Other technologies

If you get through this course, you can tackle anything! Here are a few technologies that might be interesting and that build on the skills you've developed.

Screenshot: Firefox developers tools

Firefox's web developer tools: Tools --> Web Developer

Further languages:

We'd recommend two languages that are worth immediately spending some time learning. Both are scripting languages. Scripting languages are generally designed to be simpler to use, but their flexibility can allow for poorly structured and, in some cases, error-prone code. Nevertheless, their simplicity and well-thought through functionality mean they are an extremely popular choice for languages built in where beginners need to get quickly up and running.

The first is Javascript. Javascript is founded (broadly) on Java, but adapts it as a scripting language (including some useful but ill-used inheritance features) . It is probably the fastest rising language, as it is pretty much the default language choice for work on the web, but can also be used in, for example, Windows 8 development.

Key technologies:

The second is Python. Python is particularly well designed for data processing. Because of this, and its general ease of use, it is increasingly used as the scripting language of choice for applications that need to provide scripting environments, including ArcGIS, QGIS, and VLC. When Microsoft released the .Net languages, it implied Visual Basic for Applications might be replaced, but it seemed to struggle to develop an alternative that would also satisfy those with huge amounts of legacy VBA code. Python stepped into the resulting vacuum, and has essentially replaced Visual Basic for Applications in all but Microsoft's own software.

Key technologies:

For recommended starting points for these and other languages, see the recommended texts page.

Web / Social Media work:

There are a few technologies we'd recommend looking at. First, and most obviously, get used to Javascript and navigating the HTML DOM, then...

For front-end GIS, Leaflet is growing in popularity. You can run it by connecting to a GeoJSON source or a server-side program (see below). Another popular alternative is OpenLayers.

For a server-side database, PostGIS is a commonly used geographical addon to the PostgreSQL ("Postgres") database. This is often combined with GeoServer, which allows you to set up a Web Service to publish the geographical data. GeoServer is also bundled in GeoNetwork (Wikipedia intro), a collection of open source web-based GIS software set up to catalogue and distribute spatial data.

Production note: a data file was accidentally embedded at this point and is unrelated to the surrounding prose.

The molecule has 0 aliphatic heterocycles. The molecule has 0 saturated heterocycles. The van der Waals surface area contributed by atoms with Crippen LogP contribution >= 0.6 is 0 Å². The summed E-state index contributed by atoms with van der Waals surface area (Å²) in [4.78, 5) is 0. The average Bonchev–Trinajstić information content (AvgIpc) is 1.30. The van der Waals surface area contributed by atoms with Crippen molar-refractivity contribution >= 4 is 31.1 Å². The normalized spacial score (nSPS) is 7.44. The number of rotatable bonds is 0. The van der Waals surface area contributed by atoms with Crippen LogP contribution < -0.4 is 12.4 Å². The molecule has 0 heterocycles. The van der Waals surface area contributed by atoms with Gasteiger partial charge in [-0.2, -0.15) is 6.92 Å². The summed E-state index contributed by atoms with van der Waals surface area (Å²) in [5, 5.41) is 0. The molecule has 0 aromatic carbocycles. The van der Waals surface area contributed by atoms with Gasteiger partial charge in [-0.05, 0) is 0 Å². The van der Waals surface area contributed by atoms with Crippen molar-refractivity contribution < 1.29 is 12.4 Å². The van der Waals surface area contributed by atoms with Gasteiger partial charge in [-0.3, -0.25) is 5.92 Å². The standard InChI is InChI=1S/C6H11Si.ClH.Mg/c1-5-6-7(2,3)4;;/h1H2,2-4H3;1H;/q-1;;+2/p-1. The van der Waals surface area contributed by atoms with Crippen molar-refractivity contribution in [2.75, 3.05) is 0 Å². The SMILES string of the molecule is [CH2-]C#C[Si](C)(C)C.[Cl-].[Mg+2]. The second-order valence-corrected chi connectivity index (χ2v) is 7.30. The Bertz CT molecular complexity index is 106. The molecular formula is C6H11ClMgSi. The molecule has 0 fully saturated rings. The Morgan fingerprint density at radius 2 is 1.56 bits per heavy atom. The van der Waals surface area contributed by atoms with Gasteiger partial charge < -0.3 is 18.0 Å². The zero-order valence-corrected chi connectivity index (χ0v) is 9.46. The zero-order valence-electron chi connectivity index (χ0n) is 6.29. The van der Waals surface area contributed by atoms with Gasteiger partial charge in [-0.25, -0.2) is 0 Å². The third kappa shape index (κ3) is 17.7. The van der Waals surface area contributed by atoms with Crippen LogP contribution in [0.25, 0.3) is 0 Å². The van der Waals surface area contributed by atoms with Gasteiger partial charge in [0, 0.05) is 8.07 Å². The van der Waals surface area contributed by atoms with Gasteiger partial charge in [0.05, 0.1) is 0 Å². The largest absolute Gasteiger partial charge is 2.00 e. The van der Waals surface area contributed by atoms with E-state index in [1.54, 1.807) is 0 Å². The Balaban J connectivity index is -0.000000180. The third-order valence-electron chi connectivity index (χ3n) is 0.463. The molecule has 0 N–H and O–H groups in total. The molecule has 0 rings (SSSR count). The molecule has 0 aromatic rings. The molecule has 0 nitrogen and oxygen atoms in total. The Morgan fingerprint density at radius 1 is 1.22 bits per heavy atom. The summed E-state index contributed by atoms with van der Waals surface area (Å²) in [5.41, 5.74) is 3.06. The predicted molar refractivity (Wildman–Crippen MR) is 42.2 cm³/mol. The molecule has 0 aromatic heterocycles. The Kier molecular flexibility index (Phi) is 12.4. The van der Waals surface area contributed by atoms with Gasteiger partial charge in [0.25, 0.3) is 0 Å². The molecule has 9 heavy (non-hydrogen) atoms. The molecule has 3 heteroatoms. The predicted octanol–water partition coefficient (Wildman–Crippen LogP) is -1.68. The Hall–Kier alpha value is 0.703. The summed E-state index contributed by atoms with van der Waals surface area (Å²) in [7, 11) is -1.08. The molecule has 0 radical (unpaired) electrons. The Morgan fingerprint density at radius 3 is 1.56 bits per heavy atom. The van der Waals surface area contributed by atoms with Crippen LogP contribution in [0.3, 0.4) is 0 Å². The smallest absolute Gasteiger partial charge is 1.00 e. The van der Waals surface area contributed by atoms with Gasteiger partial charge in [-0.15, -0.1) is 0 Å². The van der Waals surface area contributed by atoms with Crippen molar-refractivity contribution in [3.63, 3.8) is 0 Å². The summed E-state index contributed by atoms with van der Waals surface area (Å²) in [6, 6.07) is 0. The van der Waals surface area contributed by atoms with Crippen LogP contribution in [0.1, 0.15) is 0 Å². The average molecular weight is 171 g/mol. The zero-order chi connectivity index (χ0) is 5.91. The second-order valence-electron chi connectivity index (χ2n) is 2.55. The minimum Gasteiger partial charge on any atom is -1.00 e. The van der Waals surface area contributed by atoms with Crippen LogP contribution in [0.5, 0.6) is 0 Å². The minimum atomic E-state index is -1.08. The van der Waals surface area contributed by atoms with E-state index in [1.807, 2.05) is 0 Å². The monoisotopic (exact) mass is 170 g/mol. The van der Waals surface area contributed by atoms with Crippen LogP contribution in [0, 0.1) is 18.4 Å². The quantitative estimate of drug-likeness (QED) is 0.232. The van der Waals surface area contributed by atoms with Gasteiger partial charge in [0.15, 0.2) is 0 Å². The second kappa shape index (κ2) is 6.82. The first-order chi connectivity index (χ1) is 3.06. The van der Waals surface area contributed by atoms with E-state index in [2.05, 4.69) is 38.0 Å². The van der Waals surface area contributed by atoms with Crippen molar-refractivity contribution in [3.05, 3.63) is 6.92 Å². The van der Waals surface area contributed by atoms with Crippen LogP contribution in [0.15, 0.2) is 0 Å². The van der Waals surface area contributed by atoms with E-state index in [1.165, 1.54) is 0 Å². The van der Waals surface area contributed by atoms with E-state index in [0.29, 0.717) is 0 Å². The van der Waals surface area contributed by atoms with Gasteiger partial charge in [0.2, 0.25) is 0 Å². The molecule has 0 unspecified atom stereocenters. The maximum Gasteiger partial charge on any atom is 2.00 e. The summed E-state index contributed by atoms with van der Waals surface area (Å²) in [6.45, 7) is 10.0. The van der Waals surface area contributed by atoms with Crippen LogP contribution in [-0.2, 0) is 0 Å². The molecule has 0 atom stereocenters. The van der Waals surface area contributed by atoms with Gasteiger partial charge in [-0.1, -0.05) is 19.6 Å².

For more general client-server work, two popular libraries are jQuery on the client side, and Node.js on the server side.

Your go-to source for staying on top of standard web technologies is Smashing Magazine. You may also want to read the latest standards at w3c. There are good tutorials for all standard web technologies at w3Schools

Finally, for working with social media, there are a couple of key technology areas. One is interacting with data and the other is processing it. For downloading and parsing websites this list on StackOverflow is an excellent starting point. One language commonly used for this job is Ruby. For Twitter specifically (including geolocated Tweets), there are a number of libraries in different languages available. Facebook has an API/Developer's kit for building apps. There is also an API for Flickr (intro) which includes options for working with geolocated photos. For processing libraries, see this list of NLP libraries on Wikipedia.

Screenshot: City Connect

CityConnect Leaflet map. You can find more details of how to do this stuff on Robin Lovelace's Blog.

Screenshot: Android Jellybean by Himanis Das: from http://commons.wikimedia.org/wiki/File:Android_4.3_Jelly_Bean_on_Nexus.png

Android Jellybean
(Photo: Himanis Das / Wikicommons)

Mobile technologies:

The best place for starting with Android is the excellent Google tutorials, which are in Java and utilise Eclipse. However, you might also be interested to check out MITs amazing AppInventor, which uses a Scratch-like language as an intermediary.

The best place for starting with iPads and iPhones is Apple's Developer Centre (iOS info).


Hardware work is an increasingly important area for programmers to get their heads round. If you're interested in learning a little more electronics, a good starting kit is the one from Mallinson Electrical (projects). You can by large breadboards on Amazon, and a multimeter might also be useful.

Good beginners book is Make Electronics: Learning by Discovery. You can build up to How to Diagnose and Fix Everything Electronic!

A first step for more complex hardware that interfaces with programming is the Raspberry Pi (examples), or, less bulky, the Arduino, which comes in lots of different forms/functionalities, including very small wearable versions. There are thousands of interesting Arduino projects out there, but for geographers, here's a couple of interesting crowd-sourcing ones: OpenAir; SmartCitizen.

For more bespoke hardware using chips and programming, the simplest solution is PIC chips, the programming of which is simpler that it might appear. A good kit is Spiratronics. This is the older flash starter kit, but cheaper and gets good reviews.

Finally, for robotics, an excellent starting point is Lego Mindstorms, which has the advantage of being reasonably tough and (obviously) extendable. Although it has an excellent language of its own, you can also flash the chip inside with leJOS, which lets you program it with Java, or use other languages.

Screenshot: Arduino Lilypad, by David Mellis: from http://commons.wikimedia.org/wiki/File:LilyPad_Arduino.jpg

Arduino LilyPad for wearable computing. See also AdaFruit's FLORA.
(Photo: David Mellis / Wikicommons)